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by Shane Stokes
June 15, 2017
In today’s Daily News Digest: Sagan extends record with victory on stage 5 of the Tour de Suisse; Roglic wins prologue of Ster ZLM Toer; Romano wins stage 6 of the U23 Giro d’Italia; Former UCI president Hein Verbruggen loses fight against leukaemia; British Cycling discrimination report released amid claims of whitewash; Cookson ‘would be surprised’ if rumoured rivals for UCI presidency stand for election; Deutsch carves out Trans Am lead, records on the line; Trek expands endurance range with new entry-level Domane AL aluminum models; Video: Peter Sagan press conference after stage 5 of the 2017 Tour de Suisse; Video: Tour de Suisse 2017 – full prologue of Peter Sagan; Video: Disc Brakes Vs Rim Brakes with Chris Hoy; Video: how not to watch a bike race; Sagan’s Suisse celebration.
In just over three month’s time UCI President Brian Cookson’s first four year term will end at the UCI congress. A presidential election is anticipated there, and in recent months both UEC president David Lappartient of France and Belgian Cycling federation president Tom Van Damme have been suggested as possible candidates.
However, speaking to CyclingTips this week, Cookson has said there is a chance that he could be the sole candidate for the election. “I don’t know if there will be any other candidates,” he said, when asked if he anticipated Lappartient and/or Van Damme would run.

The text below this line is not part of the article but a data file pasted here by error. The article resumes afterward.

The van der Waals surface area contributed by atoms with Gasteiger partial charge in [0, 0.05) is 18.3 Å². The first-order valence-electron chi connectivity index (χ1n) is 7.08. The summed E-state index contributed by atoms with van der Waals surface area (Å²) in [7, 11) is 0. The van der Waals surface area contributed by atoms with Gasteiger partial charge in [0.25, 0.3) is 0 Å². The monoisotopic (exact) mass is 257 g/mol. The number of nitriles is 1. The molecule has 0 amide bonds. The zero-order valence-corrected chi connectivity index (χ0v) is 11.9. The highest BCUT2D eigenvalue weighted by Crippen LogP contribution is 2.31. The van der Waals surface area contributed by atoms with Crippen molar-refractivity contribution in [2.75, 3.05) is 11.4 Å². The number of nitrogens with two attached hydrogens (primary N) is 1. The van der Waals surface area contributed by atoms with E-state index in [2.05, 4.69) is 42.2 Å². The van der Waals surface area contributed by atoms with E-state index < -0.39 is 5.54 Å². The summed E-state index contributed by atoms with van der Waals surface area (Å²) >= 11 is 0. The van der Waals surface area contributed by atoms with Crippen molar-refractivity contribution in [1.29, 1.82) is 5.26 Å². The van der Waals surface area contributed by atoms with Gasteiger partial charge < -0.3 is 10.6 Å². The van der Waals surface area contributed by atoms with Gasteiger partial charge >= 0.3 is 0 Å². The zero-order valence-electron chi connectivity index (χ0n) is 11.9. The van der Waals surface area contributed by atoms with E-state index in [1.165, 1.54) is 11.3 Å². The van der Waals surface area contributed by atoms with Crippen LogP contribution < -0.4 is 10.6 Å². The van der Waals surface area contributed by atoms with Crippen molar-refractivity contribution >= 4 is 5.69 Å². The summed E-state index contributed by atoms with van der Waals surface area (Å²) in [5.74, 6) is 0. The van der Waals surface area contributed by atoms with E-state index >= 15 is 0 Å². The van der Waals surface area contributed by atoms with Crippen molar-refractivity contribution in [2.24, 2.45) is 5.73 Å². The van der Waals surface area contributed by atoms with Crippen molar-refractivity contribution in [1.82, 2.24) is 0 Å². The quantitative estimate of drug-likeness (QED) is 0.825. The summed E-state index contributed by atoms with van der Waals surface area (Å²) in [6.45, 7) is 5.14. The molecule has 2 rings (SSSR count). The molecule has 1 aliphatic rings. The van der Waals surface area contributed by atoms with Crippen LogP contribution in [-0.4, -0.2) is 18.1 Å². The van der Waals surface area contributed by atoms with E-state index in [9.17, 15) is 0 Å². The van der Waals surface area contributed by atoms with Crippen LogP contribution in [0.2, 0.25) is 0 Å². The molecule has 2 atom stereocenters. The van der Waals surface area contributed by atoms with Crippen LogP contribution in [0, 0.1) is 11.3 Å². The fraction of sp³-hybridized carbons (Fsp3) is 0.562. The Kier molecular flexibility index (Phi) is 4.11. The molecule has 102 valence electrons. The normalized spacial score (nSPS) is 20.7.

“Both the two names that you mentioned have been members of the UCI management committee for the last four years, so they have shared in the administration that I have led. They have obviously taken part in the decision and the discussions that we have made as a management committee. So I will be quite surprised if either of them choose to stand. Let’s see what happens.”
Membership of the management committee under a president doesn’t disqualify candidates from running; indeed, in 2013, Cookson was in such a position and went up against the-then president Pat McQuaid, beating him in the election.
There are still several more days until the deadline for candidates, and only when that has passed will he know the situation. “If I am not opposed, that means we can spend the next three months governing and managing and developing the sport of cycling instead of worrying about an election process,” he said, when asked if he could end up being unopposed. “But that is not a matter for me – I have made it clear that I am willing to do another four years. I have formally submitted my candidature now to the UCI’s legal department. The closing date is, I believe, the 21st of June. So let’s see what happens.”
Click through to read the full interview on CyclingTips.